I’am busy making some wooden cups. They are inspired by Sami Guksi’s or kuksa’s but also by turned wooden bowls, called masers made by Robin Wood. Traditionally a kuksa has a handle with a hole to put your finger trough, the once I’ve made before don’t. I don’t know yet how these are going to turn out. In the picture below you can see some cups that I’m finishing.
The difficulty of making cups is in two things first the thickness of the wall, I’m aiming for 4-7 mm. It is hard to make the wall nice and equal, I sometimes leave the walls and especially the bottom to thick. The second difficulty is the drying process. Unlike a spoon, a cup has a bigger diameter and crosses more growth rings of the wood. Drying results in much more tension in the wood and therefore there is a good chance of cracks. Drying these cups has to be done extremely slowly.
First I have to find a log with at least a 250mm diameter, I split it in half and remove the bark. While removing the bark I check for irregularities like knots and cracks, depending on the location I use it as a feature in the cup handle, but sometimes I have to discard a log. Then I take out all the core wood, this would cause the cup to split when drying. The process of debarking, splitting and taking out the core wood is done with an axe. Then I even things up with a plane.
I draw the rough shape of the cup essentially, a circle on, the log and start taking out the surplus wood from the sides, again using an axe. In this case the wood is very nice oak and it has no irregularities. So I can make 3 cups from the same log at once. I drill a large hole in the middle with a d 30mm auger. This will speed up the hollowing significantly.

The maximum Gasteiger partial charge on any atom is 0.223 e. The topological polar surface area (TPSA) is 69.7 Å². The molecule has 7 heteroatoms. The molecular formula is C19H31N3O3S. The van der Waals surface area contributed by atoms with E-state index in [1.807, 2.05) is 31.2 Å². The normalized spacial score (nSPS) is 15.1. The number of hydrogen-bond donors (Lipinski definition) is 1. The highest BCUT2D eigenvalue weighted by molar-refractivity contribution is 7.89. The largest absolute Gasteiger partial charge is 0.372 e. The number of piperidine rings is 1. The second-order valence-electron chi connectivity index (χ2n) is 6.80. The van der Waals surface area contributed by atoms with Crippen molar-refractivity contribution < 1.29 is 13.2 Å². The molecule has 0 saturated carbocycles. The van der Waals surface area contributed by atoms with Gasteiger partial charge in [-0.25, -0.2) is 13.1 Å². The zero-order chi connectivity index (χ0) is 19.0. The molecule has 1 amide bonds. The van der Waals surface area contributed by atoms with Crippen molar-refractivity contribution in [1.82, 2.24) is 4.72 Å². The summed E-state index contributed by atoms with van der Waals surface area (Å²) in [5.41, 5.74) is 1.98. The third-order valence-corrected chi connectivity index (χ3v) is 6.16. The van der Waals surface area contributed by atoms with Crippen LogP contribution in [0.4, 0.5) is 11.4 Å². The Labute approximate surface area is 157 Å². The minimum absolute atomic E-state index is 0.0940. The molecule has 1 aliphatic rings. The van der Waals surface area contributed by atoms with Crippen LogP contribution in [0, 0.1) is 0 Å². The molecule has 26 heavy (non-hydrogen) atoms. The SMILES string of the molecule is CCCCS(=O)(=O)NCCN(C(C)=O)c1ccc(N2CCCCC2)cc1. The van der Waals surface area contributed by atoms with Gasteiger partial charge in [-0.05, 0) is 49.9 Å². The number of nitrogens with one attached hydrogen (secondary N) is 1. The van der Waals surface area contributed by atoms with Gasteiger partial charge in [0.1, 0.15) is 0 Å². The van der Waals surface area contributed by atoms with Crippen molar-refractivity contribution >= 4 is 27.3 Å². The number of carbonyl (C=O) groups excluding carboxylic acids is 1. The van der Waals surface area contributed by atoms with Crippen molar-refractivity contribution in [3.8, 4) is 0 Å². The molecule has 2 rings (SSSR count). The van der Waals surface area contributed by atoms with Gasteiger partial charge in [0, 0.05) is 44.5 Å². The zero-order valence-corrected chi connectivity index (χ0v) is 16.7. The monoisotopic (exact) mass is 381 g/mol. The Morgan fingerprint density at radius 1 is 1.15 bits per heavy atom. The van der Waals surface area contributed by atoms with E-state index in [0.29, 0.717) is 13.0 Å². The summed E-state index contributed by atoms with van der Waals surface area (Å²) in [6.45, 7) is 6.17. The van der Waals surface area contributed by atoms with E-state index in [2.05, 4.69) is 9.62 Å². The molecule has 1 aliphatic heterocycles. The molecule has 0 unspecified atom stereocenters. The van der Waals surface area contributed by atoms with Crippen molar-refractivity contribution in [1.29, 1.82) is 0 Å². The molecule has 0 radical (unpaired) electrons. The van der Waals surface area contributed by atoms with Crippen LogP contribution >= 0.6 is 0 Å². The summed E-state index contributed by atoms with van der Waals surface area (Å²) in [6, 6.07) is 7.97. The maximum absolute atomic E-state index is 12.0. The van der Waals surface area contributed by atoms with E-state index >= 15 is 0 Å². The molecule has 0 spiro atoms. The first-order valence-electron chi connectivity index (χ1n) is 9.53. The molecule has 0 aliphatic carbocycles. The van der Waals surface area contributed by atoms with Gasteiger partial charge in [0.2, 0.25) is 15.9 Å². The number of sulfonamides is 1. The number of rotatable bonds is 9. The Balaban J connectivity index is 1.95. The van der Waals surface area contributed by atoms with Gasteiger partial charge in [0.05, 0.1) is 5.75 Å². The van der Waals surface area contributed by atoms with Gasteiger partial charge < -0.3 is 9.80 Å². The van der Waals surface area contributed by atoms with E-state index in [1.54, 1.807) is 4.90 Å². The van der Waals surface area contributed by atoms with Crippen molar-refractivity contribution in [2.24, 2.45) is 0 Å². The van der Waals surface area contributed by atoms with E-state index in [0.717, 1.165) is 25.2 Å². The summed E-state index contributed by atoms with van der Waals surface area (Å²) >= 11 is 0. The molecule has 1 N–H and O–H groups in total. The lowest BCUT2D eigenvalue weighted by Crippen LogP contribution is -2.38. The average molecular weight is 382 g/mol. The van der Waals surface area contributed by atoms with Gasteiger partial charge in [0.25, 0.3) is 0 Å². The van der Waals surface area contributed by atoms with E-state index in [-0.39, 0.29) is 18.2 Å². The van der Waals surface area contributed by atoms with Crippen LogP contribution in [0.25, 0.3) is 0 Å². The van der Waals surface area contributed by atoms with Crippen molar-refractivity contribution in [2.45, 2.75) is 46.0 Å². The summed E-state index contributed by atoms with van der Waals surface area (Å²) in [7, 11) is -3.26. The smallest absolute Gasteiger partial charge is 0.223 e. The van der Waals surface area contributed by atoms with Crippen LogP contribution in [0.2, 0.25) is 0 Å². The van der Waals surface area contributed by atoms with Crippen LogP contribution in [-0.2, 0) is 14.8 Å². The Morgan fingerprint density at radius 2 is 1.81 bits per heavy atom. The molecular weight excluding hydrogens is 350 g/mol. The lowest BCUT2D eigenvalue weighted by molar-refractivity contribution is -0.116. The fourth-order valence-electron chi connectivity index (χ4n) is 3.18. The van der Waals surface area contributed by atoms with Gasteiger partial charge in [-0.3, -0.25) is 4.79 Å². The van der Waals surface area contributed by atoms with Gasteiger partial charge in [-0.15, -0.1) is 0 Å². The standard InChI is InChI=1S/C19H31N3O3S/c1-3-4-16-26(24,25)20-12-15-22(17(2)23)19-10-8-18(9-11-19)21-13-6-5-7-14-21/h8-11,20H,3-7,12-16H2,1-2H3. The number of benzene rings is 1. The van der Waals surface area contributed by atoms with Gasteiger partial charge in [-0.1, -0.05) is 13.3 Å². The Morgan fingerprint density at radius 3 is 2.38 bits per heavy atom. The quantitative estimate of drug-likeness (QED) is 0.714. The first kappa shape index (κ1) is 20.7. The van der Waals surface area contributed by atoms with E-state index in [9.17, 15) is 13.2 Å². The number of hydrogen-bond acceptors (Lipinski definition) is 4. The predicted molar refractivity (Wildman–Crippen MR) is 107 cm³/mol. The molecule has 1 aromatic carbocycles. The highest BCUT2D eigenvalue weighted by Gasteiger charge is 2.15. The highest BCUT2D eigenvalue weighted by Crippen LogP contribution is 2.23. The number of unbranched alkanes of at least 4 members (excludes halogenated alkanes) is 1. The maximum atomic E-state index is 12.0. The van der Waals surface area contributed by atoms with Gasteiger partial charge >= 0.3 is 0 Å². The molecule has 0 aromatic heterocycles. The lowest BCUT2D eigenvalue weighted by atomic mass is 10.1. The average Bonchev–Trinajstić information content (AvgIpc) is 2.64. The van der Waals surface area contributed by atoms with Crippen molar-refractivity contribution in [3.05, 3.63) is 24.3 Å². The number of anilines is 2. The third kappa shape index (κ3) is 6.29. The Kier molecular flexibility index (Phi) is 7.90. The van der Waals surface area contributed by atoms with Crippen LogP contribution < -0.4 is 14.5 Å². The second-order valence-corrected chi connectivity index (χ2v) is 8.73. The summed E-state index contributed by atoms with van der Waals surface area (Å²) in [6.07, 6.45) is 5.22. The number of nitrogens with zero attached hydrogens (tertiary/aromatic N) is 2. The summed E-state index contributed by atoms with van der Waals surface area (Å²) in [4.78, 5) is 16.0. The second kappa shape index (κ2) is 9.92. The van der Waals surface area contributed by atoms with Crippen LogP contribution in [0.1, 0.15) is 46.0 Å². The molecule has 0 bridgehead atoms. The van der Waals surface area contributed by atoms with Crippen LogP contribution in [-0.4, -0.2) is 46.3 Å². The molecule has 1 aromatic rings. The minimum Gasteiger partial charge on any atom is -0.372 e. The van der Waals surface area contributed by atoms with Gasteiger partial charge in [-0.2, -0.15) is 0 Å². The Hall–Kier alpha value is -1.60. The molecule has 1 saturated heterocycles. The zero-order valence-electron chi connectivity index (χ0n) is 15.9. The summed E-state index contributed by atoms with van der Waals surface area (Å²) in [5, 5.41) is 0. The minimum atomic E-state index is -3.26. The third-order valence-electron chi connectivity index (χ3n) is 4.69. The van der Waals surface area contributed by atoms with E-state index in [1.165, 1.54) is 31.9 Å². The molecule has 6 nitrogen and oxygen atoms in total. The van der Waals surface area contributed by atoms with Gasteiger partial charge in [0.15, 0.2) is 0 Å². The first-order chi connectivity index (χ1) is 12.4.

I hollow out the cup using a large curved gouge, then a smaller one and eventually a spoon knife. I try to make the hole already round and nice, because it is easy to hold the cup in a vice now, but later in the process I have to hold it in my hands and it will make it harder to use strength.
For now I have to stop carving not because of the process I could continue but I have a family, the trick is to not let the wood dry out too fast. Which is not a very big problem because it is freezing, but I still have to put it in a plastic bag so it remains wet.
Later I will continue with the carving of the wood, during that time I keep the cup in a plastic bag, slowly opening it to let more moist out, thus drying the wood. This drying takes around a month. When the wood is all dried you can start smoothing the surface. Wet wood will not give you a smooth surface.
Part two will be about the carving with a knife.